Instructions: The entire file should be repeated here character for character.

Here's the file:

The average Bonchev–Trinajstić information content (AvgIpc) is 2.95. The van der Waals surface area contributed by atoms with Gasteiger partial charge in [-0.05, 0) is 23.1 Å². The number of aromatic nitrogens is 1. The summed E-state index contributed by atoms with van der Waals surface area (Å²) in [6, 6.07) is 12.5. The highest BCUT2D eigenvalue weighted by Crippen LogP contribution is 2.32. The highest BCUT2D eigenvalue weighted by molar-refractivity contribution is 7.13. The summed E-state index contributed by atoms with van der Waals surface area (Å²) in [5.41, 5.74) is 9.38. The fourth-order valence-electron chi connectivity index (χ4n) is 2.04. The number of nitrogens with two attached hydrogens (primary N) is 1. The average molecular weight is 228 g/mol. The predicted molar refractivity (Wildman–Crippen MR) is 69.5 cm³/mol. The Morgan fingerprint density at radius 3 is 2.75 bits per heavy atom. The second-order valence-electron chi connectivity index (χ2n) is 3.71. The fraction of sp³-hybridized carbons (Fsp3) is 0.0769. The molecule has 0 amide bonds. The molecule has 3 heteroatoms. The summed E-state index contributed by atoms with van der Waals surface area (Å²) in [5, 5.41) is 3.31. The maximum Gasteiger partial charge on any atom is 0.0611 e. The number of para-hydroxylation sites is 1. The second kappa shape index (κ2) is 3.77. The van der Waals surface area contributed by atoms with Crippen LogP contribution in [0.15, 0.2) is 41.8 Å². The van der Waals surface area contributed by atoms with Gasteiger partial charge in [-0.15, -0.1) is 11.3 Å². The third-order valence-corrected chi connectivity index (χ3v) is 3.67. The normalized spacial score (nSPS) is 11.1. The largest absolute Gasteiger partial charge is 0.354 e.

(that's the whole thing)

The average Bonchev–Trinajstić information content (AvgIpc) is 2.95. The van der Waals surface area contributed by atoms with Gasteiger partial charge in [-0.05, 0) is 23.1 Å². The number of aromatic nitrogens is 1. The summed E-state index contributed by atoms with van der Waals surface area (Å²) in [6, 6.07) is 12.5. The highest BCUT2D eigenvalue weighted by Crippen LogP contribution is 2.32. The highest BCUT2D eigenvalue weighted by molar-refractivity contribution is 7.13. The summed E-state index contributed by atoms with van der Waals surface area (Å²) in [5.41, 5.74) is 9.38. The fourth-order valence-electron chi connectivity index (χ4n) is 2.04. The number of nitrogens with two attached hydrogens (primary N) is 1. The average molecular weight is 228 g/mol. The predicted molar refractivity (Wildman–Crippen MR) is 69.5 cm³/mol. The Morgan fingerprint density at radius 3 is 2.75 bits per heavy atom. The second-order valence-electron chi connectivity index (χ2n) is 3.71. The fraction of sp³-hybridized carbons (Fsp3) is 0.0769. The molecule has 0 amide bonds. The molecule has 3 heteroatoms. The summed E-state index contributed by atoms with van der Waals surface area (Å²) in [5, 5.41) is 3.31. The maximum Gasteiger partial charge on any atom is 0.0611 e. The number of para-hydroxylation sites is 1. The second kappa shape index (κ2) is 3.77. The van der Waals surface area contributed by atoms with Crippen LogP contribution in [0.15, 0.2) is 41.8 Å². The van der Waals surface area contributed by atoms with Gasteiger partial charge in [-0.15, -0.1) is 11.3 Å². The third-order valence-corrected chi connectivity index (χ3v) is 3.67. The normalized spacial score (nSPS) is 11.1. The largest absolute Gasteiger partial charge is 0.354 e.